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I get this compile error with the latest VC++ compiler (Nov 2012 CTP) when using static member function pointer as template argument:

error C2027: use of undefined type 'wrapper<int (int,int),int A::f1(int,int)>'

But when using free function, everything works ok. I looked up some similar bugs in g++( pointer to static member function is "invalid" as a template argument for g++ ), but there it explicitly states that argument is invalid. What is so different about static functions?

I'm casting the function to void(*)(void) because construct like <typename T_Ret, typename... T_Args, T_Ret(*)(T_Args...)> don't compile for some other urelated reasons.

struct A
{
    static int f1(int a, int b)
    {
        return a + b;
    }
};

int f2(int a, int b)
{
    return a + b;
}

template <typename Sig, void(*fnc)(void)>
struct wrapper;

template <void(*fnc)(void), typename T_Ret, typename... T_Args>
struct wrapper<T_Ret (T_Args...), fnc>
{
    static bool apply()
    {
        // get some ints here
        int a = 1;
        int b = 2;
        typedef T_Ret (fnc_ptr*)(T_Args...);
        int res = ( (fnc_ptr)fnc )(a, b);
        // do smth with result
        res;
        return true;    // or false
    }
};

int main()
{
    bool res;
    res = wrapper<decltype(A::f1), (void(*)(void))A::f1>::apply();  // error
    res = wrapper<decltype(f2), (void(*)(void))f2>::apply();  // compiles ok
    return 0;
}

EDIT: Ok, I narrowed the issue to decltype. When I write the type explicitly, everything works:

res = wrapper<int(int, int), (void(*)(void))A::f1>::apply();  // compiles ok
share|improve this question
    
Are you casting functions? I don't think you're allowed to do that. –  Wug Nov 14 '12 at 19:05
    
You are allowed, as far as I know, as long as you cast it back to correct type before calling. –  Xarts Nov 14 '12 at 19:07
    
This is a simplification of your problem. What is your real problem? –  Wug Nov 14 '12 at 19:10
    
I'd like to use static class functions, so I don't have to declare free functions and then make them friends of the class (or make all class members public), but they don't work. –  Xarts Nov 14 '12 at 19:13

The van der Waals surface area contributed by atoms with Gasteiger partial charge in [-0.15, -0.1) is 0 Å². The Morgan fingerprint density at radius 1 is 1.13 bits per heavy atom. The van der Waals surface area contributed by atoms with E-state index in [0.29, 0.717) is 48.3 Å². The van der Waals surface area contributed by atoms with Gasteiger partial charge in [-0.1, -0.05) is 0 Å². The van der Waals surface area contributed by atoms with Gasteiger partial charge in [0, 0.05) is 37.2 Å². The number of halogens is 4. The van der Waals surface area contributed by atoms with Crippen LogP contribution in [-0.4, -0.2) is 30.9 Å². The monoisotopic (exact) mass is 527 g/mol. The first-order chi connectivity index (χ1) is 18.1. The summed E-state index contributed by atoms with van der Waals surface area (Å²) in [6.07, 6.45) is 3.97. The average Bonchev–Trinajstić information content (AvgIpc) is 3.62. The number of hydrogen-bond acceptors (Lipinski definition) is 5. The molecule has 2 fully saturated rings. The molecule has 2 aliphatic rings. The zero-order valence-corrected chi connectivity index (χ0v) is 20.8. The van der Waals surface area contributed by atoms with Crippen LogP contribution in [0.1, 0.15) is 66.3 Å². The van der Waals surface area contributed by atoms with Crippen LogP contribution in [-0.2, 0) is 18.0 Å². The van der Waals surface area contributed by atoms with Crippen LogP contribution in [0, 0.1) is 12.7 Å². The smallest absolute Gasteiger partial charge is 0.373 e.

I just tried to do the same thing with pointer-to-member function, and got same error message. –  Xarts Nov 14 '12 at 19:17

2 Answers 2

up vote 1 down vote accepted

EDIT: Looks like it's a compiler bug: http://channel9.msdn.com/Series/C9-Lectures-Stephan-T-Lavavej-Core-C-/STLCCSeries6#c634886322325940618

Workaround:

Change decltype(A::f1) to decltype(&A::f1) which changed its output from int(int, int) to int (__cdecl *)(int,int). And change

template <void(*fnc)(void), typename T_Ret, typename... T_Args>
struct wrapper<T_Ret (T_Args...), fnc>

to

template <void(*fnc)(void), typename T_Ret, typename... T_Args>
struct wrapper<T_Ret (*)(T_Args...), fnc>

Working code:

struct A
{
    static int f1(int a, int b)
    {
        return a + b;
    }
};

template <typename Sig, void(*fnc)(void)>
struct wrapper;

template <void(*fnc)(void), typename T_Ret, typename... T_Args>
struct wrapper<T_Ret (*)(T_Args...), fnc>
{
    static bool apply()
    {
        // get some ints here
        int a = 1;
        int b = 2;
        typedef T_Ret (*fnc_ptr)(T_Args...);
        int res = ( (fnc_ptr)fnc )(a, b);
        // do smth with result
        res;
        return true;    // or false
    }
};

int main()
{
    bool res;
    res = wrapper<decltype(&A::f1), (void(*)(void))A::f1>::apply();
    return 0;
}
share|improve this answer

You could try something like this:

#include <iostream>

using namespace std;

struct A
{
    static int f1(int a, int b)
    {
        return a + b;
    }
};

int f2(int a, int b)
{
    return a + b;
}

template <typename T, T X>
struct wrapper
{
    template <typename... Args>
    static bool value(Args... blargs)
    {
        return X(blargs...) == 3;
    }
};

int main()
{
    bool res;
    res = wrapper<decltype(&A::f1), &A::f1>::value(1,2);
    cout << res << endl;
    return 0;
}

But seriously, this is so much easier:

#include <iostream>

using namespace std;

int main()
{
    bool res;
    res = A::f1(a, b) == 3;
    cout << res << endl;
    return 0;
}
share|improve this answer
    
I wish I could do that. But I won't be calling the function, I will register it by function pointer and then it will be called by Lua. So the function have to have specific signature with only 1 argument (my arguments will be passes through the Lua stack). At this point, I guess I'm just curious why free functions and static class functions behave totally different. –  Xarts Nov 15 '12 at 5:49
    
They aren't. Post more code –  Wug Nov 16 '12 at 4:03

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